Say It's Your Birthday: Stone Roses John Squire

Born the day after Thanksgiving? Not a good idea.

Say It's Your Birthday: Stone Roses John Squire


is the birthday of John Squire, the guitarist for the Stone Roses, born on this

day in 1962. Squire and his childhood friend, Ian Brown conceived the idea of

the Stone Roses behind the Chemistry lab while they were still in Grammar

school in Manchester. The proto-type for their eventual neo-psychedelic dance

fusion was called the English Rose. The Rose tottered under it's own weight and

collapsed in 1984, but Squire and Brown were still bent on constructing their

own vision of rock and roll--a vision dreamt up after an adolescence spent

listening to Beach Boys and Stones compilation records. The band drafted

another childhood friend, Alan "Reni" Wren on drums, Andy Cousens on guitar,

Peter Garner on bass (eventually replaced by John "Mani" Mountford) and put

their feet upon the road that would lead to them being heralded by some as the

most important English band of the '80s. The Roses came on the UK scene in one

of those epochal moments, when it desperately needed a new Messiah who could

return rock back to the glamour, power, and insanity of the past. This

self-assured, ambitious band moved into the void and filled i the vacuum left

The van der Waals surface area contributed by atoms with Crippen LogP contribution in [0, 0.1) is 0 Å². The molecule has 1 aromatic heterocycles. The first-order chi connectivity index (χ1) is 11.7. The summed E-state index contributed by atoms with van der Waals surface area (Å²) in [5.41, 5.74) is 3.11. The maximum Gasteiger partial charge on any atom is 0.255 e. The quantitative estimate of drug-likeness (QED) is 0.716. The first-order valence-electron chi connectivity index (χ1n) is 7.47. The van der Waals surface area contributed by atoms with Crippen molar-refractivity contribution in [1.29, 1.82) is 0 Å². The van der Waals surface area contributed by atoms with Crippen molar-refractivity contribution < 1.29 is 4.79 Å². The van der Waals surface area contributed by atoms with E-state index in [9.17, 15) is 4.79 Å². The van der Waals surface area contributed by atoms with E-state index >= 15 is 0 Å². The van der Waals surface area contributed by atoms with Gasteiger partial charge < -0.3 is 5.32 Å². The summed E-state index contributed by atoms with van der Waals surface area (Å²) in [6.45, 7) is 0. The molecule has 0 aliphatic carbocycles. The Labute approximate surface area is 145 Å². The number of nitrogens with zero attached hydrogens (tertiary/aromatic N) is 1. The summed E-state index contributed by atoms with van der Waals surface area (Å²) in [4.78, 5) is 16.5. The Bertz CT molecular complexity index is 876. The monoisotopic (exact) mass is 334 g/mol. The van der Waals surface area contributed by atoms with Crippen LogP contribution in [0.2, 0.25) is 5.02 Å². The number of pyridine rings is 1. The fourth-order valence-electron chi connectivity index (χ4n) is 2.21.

by the fall of punk. They were as cocksure as Noel Gallagher in their hey day,

claiming to all that would listen in 1989 that they would be massive. "How

massive? The New Order aren't massive. Michael Jackson, that's massive. That's

what we're aiming for." Unfortunately they never reached those heights, and

instead hit the self-destruct button sometime after their last live show June

2, 1990 at Glasgow Green. They canceled their American tour soon afterward,

with Ian Brown flippantly commenting that "America doesn't deserve us yet."

Soon after, the Stone Roses went to court to get out of what they deemed a

bogus contract with their record company Silvertone. After four months the

Stone Roses won their case, signed with Geffen Records for millions, and took

five years to record an album. When the irreverently titled Second

Coming was finally released in December of 1994, fans found that it had

been entirely written by Squire. (The first was written by both Brown and

Squire.) Roses fans were sorely disappointed, claiming that it was a pale

imitation of their magnificent debut. After six months the Roses began to tour

in support of the record, but had to cancel dates because mountain bike

enthusiast Squire broke his collar bone riding in the hills above San

Francisco. The band is just about to embark on a long-promised UK tour, and are

said to be planning to release a live album sometime next year. It is also the

birthday of Bev Bevan (The Move/ELO), and Pete Best (The